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Lincoln Riley Too Tone Deaf to Realize Own Hypocrisy in Criticizing Dave Aranda

NCAA Football: College Football Playoff Semifinal-Orange Bowl-Alabama vs Oklahoma

The Oklahoma Sooners saw their 17-game winning streak come to an end on Saturday in Waco against the Baylor Bears. And when losing is something a team is not accustomed to, sometimes one may react in a way that is petty, tone deaf and hypocritical, just to use a few descriptions.

That was OU head coach Lincoln Riley on Saturday afternoon.

The way the Baylor – Oklahoma game ended included the fans storming the field twice in Waco. The first time it happened, though, was a mistake, as Baylor fans did not realize head coach Dave Aranda had called a timeout with three seconds left, up 24-14.

So then, the fans had to be begged by the PA announcer to get off the field, so Aranda could have the Bears kick a field goal, which they did to win 27-14.


Why did it happen?

Why did Aranda do this? He wanted to get additional points in case there was a tie among two-loss teams in the Big 12 title race, because point differential between teams is the third tiebreaker in the league’s rules.

But it did not sit well with Lincoln Riley.

“It became a safety issue,” Riley said. “I know why Dave tried to kick the field goal. I don’t agree with it. And I still think above all else, there’s a code of sportsmanship that I believe in. I wouldn’t have done it. But that’s his decision, that’s his football team. How the officials don’t enforce a 15-yard penalty when you probably got 5,000 people on the field is unbelievable to me. It is what it is. That’s his decision. That’s the officials’ decision. I don’t agree with it.”

Riley said he saw one of his players, David Ugwoegbu, “just get bum-rushed by three guys” and sent Oklahoma’s team to the locker room during the delay. He said he considered telling all the players to leave without having any on the field for a final play.

“I did tell them that, and I don’t know, maybe I should have done it,” Riley said. “You know, I just I don’t believe this situation was handled well by a lot of people. Doing it with class is important to me. And at the end of the day, that’s why we decided to bring 11 guys out even though deep down I damn sure didn’t want to.”


Lincoln Riley has a right to be upset with how it all played out, but to say that Dave Aranda broke some code of sportsmanship is ridiculous.

Aranda didn’t call the timeout knowing the fans wouldn’t realize what was happening and then storm the field. And ultimately, it’s his job to think through every scenario and give Baylor the best chance to possibly win the Big 12 Conference, which is what he was doing.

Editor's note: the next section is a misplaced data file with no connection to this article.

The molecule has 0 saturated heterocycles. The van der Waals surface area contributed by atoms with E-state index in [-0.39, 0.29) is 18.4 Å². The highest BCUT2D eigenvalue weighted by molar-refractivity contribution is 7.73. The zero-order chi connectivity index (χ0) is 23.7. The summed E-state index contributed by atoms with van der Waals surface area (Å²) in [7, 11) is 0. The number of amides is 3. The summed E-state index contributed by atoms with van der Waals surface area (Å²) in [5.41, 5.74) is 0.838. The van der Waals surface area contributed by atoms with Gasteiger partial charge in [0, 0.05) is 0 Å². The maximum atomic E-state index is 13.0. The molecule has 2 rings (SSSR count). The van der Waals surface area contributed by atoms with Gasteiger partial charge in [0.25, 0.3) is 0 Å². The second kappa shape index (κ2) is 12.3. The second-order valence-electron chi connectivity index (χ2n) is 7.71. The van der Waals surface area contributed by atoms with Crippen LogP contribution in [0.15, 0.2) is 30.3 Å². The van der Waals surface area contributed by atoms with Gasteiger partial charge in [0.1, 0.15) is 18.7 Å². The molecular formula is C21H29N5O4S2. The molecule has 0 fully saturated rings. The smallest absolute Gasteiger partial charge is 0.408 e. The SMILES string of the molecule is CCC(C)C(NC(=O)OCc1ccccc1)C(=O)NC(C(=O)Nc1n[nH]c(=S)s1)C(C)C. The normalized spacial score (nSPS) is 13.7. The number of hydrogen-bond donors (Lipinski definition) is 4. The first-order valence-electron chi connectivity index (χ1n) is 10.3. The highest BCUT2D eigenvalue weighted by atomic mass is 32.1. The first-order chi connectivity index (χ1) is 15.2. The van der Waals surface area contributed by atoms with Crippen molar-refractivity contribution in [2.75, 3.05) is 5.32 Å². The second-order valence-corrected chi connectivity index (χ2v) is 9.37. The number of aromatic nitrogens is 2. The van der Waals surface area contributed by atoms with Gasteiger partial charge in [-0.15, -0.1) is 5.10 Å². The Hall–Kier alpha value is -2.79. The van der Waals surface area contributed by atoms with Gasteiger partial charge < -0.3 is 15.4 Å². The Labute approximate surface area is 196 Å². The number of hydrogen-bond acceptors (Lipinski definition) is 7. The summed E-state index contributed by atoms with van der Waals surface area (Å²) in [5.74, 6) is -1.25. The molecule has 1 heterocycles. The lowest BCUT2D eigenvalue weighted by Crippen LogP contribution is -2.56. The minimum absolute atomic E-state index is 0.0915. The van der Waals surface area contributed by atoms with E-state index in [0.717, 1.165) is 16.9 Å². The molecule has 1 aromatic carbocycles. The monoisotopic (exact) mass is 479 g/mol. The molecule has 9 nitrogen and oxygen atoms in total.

Lincoln Riley doesn’t have to like that, but then his beef should be with the tiebreaker rules, not Baylor for playing by them.

Lincoln Riley Has a Short-Term Memory

And if we’re going to have the conversation about sportsmanship, can we go back a couple of weeks to Lawrence, Kansas.

After a 1st and 10 from the Kansas 11-yard line, Kennedy Brooks ran for three yards and the Jayhawks burned their final timeout with 1:30 to play in the game. OU was leading 28-23 in a game they were trailing entering the fourth quarter against the worst team in the league. But at that point, the Sooners had options to burn the clock and call it a day.

Lincoln Riley chose not to do that. Riley ran Kennedy Brooks two more times and he scored a touchdown as Oklahoma won 35-23.

Why did OU do that? As many noted at the time, kneeling would have been tricky timing-wise, but my suspicion is that it sure didn’t hurt to make it look like their performance against Kansas wasn’t nearly as bad as it was. For those who weren’t paying attention, a 12-point win looks a lot better than a 5-point win.


Or, we can go back to early in the season, when Oklahoma led Western Carolina 62-0 entering the fourth quarter. The Sooners tacked on another 14 points to win 76-0. And when you look at the play calling down the stretch of that game, it was not run, run, run.

In fact, of the last 15 offensive plays of the game for the Sooners, they ran seven passing plays and eight running plays.

And if we want to take this one step further, was Oklahoma and Texas secretly soliciting membership into to the SEC behind the Big 12’s back breaking a “code of sportsmanship”?

Sure, that one was decided well above Lincoln Riley’s head, but I just figured I’d ask.

Needless to say, Riley isn’t likely to find a lot of sympathy for his stance on this one. However, maybe his future friends in the SEC will give him a shoulder to cry on.

Editor’s note: Credit to Matt Mosley for also pointing out that Riley kicked a field goal with 1:20 left in a 2018 game against Baylor to take a 66-33 lead. Oops.


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